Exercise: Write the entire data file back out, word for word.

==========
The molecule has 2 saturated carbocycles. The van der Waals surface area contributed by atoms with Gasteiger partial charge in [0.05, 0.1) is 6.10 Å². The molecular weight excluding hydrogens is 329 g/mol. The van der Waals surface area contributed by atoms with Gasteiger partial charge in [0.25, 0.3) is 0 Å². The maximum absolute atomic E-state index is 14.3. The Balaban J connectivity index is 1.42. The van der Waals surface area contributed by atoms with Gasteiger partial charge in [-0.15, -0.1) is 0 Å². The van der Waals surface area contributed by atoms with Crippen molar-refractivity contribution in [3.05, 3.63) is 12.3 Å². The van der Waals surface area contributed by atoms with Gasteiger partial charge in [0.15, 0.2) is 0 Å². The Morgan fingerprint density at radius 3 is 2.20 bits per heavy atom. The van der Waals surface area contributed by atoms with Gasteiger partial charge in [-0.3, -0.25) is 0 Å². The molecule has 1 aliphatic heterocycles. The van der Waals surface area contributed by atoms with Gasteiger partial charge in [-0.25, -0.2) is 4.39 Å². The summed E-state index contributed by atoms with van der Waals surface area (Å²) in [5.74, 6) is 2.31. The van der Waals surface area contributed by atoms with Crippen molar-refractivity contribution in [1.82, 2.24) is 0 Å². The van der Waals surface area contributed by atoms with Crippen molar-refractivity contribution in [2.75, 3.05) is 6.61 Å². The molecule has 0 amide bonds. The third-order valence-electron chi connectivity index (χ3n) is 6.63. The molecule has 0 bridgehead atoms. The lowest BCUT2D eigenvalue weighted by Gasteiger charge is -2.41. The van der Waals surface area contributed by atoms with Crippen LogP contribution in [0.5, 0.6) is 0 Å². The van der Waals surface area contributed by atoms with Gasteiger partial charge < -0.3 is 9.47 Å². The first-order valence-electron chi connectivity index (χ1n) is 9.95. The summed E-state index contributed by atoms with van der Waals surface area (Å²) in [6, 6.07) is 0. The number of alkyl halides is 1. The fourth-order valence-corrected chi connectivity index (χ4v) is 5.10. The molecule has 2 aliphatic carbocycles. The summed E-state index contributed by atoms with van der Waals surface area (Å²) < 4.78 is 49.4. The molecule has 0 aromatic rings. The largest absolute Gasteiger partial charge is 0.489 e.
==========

The molecule has 2 saturated carbocycles. The van der Waals surface area contributed by atoms with Gasteiger partial charge in [0.05, 0.1) is 6.10 Å². The molecular weight excluding hydrogens is 329 g/mol. The van der Waals surface area contributed by atoms with Gasteiger partial charge in [0.25, 0.3) is 0 Å². The maximum absolute atomic E-state index is 14.3. The Balaban J connectivity index is 1.42. The van der Waals surface area contributed by atoms with Gasteiger partial charge in [-0.15, -0.1) is 0 Å². The van der Waals surface area contributed by atoms with Crippen molar-refractivity contribution in [3.05, 3.63) is 12.3 Å². The van der Waals surface area contributed by atoms with Gasteiger partial charge in [0.15, 0.2) is 0 Å². The Morgan fingerprint density at radius 3 is 2.20 bits per heavy atom. The van der Waals surface area contributed by atoms with Gasteiger partial charge in [-0.3, -0.25) is 0 Å². The molecule has 1 aliphatic heterocycles. The van der Waals surface area contributed by atoms with Gasteiger partial charge in [-0.25, -0.2) is 4.39 Å². The summed E-state index contributed by atoms with van der Waals surface area (Å²) in [5.74, 6) is 2.31. The van der Waals surface area contributed by atoms with Crippen molar-refractivity contribution in [1.82, 2.24) is 0 Å². The van der Waals surface area contributed by atoms with Crippen molar-refractivity contribution in [2.75, 3.05) is 6.61 Å². The molecule has 0 amide bonds. The third-order valence-electron chi connectivity index (χ3n) is 6.63. The molecule has 0 bridgehead atoms. The lowest BCUT2D eigenvalue weighted by Gasteiger charge is -2.41. The van der Waals surface area contributed by atoms with Crippen LogP contribution in [0.5, 0.6) is 0 Å². The van der Waals surface area contributed by atoms with Gasteiger partial charge < -0.3 is 9.47 Å². The first-order valence-electron chi connectivity index (χ1n) is 9.95. The summed E-state index contributed by atoms with van der Waals surface area (Å²) in [6, 6.07) is 0. The number of alkyl halides is 1. The fourth-order valence-corrected chi connectivity index (χ4v) is 5.10. The molecule has 2 aliphatic carbocycles. The summed E-state index contributed by atoms with van der Waals surface area (Å²) < 4.78 is 49.4. The molecule has 0 aromatic rings. The largest absolute Gasteiger partial charge is 0.489 e.